UN Climate Action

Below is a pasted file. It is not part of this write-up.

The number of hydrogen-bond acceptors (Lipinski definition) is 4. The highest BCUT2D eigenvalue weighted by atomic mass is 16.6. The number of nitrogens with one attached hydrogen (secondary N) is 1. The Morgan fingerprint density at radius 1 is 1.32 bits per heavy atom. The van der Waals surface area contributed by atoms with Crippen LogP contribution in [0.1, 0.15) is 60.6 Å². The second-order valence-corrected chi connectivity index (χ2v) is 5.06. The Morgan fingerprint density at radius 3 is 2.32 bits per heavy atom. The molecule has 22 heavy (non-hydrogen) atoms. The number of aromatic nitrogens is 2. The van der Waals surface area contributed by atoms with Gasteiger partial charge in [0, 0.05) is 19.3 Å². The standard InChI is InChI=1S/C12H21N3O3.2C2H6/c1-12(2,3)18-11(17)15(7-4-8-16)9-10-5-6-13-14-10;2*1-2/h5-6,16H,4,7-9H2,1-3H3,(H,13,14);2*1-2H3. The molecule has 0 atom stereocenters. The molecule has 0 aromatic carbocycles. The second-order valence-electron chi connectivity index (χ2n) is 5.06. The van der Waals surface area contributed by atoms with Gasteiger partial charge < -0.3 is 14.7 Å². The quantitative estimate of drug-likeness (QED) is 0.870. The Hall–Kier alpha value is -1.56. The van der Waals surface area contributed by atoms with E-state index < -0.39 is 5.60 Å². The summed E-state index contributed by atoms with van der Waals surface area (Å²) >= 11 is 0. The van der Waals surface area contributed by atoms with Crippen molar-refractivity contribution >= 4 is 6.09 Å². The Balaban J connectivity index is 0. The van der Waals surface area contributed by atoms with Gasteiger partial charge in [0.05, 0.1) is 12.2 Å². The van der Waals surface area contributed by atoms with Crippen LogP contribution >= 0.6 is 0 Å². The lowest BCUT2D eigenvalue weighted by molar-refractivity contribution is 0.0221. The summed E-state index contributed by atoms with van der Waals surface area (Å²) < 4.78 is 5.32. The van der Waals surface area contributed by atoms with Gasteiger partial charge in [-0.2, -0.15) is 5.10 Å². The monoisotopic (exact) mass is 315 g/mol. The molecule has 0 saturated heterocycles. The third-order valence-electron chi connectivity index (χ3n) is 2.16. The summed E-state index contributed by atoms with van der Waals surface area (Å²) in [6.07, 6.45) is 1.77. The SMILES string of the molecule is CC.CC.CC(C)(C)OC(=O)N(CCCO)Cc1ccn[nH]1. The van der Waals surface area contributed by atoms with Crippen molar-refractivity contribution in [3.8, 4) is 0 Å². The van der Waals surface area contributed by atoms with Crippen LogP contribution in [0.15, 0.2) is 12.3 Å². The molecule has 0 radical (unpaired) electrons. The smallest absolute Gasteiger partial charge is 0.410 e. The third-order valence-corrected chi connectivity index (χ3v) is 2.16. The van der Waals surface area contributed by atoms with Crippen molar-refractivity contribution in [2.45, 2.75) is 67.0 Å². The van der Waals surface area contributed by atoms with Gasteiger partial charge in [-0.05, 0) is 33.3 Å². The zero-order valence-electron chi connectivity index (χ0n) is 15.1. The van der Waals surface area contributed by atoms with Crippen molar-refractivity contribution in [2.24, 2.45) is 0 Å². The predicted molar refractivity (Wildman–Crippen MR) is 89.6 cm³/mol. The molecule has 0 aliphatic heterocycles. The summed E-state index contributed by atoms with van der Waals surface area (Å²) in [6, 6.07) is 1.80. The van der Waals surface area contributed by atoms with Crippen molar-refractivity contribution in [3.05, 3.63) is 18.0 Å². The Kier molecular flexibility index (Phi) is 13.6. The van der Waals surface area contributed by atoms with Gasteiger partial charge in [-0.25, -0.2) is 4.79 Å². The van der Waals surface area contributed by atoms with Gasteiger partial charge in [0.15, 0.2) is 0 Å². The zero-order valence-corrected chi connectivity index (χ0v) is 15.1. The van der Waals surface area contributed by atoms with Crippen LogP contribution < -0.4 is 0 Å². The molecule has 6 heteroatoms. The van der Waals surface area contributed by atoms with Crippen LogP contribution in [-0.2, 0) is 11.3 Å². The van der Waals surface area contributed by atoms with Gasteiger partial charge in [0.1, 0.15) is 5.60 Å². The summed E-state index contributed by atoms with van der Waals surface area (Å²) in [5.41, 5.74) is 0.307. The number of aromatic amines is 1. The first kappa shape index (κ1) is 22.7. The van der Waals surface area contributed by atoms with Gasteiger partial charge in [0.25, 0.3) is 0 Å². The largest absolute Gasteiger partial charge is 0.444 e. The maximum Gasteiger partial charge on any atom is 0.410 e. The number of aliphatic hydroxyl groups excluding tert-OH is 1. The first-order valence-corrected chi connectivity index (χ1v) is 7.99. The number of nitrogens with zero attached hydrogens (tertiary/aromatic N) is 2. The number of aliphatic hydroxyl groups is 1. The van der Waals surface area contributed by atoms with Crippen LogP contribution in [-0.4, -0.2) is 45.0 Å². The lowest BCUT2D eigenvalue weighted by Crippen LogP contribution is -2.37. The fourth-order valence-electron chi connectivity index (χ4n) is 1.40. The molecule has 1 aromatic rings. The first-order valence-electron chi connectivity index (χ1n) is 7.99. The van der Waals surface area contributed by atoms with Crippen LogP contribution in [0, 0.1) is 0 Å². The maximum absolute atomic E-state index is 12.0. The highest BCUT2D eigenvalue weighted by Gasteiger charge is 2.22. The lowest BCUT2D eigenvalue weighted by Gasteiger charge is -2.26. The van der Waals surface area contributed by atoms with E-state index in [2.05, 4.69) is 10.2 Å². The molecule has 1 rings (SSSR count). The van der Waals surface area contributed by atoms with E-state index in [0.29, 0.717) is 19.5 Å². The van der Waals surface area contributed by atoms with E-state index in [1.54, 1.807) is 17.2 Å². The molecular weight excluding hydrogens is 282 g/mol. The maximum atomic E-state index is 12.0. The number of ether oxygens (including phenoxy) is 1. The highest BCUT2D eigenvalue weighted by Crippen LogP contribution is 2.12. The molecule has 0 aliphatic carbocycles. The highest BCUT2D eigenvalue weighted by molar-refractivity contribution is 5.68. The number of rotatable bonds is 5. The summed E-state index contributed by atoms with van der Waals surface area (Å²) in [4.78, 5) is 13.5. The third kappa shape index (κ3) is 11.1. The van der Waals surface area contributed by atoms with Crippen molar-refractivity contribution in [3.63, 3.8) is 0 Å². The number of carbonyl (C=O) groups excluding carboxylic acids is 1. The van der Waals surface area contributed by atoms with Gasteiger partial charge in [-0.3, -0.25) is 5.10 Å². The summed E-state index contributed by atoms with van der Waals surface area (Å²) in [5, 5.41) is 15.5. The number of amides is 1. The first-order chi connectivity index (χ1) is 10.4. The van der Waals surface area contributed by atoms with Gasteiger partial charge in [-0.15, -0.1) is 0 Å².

As the world continues to focus on sustainability, our definition of environmental sustainability is moving beyond flora and fauna to include the humans in the ecosystem as well. And there is no better front line than the buildings where we spend most of our time. With estimates suggesting that up to 70% of the world’s population will be living in urban areas by 2050, cities are under pressure from all angles to minimise the required inputs of energy, water, food, waste and output of heat, air & water pollution. Buildings and constructions account for 32% of global energy expenditure, are responsible for 19% of greenhouse gas emissions and, based on projections and construction trends, emissions from the building sector could double by 2050 if we carry on business as usual. As environmental, economic and social challenges are now evident, even in high-income nations, transitioning to a sustainable operational model is a priority at the Mayors’ desks. As cities are sources of both environmental problems and opportunities, many are already taking strong actions to meet the sustainability challenge. In the coming year, buildings will no longer be considered green if they only do less harm. More of the places where we live, work and learn will begin to actively and intentionally protect and restore our health. It’s vital that our new buildings are designed and built to be as sustainable as possible and the refurbishment of our existing buildings is one of the greatest challenges we face. This webinar, held ahead of the 8th Sustainable Innovation Summit on 13 & 14 November 2017 that takes place alongside COP23 in Bonn, gathers influential representatives of the sustainable cities industry to share best practice around how to achieve good quality of life to current residents that doesn’t reduce the opportunities for future residents to enjoy too.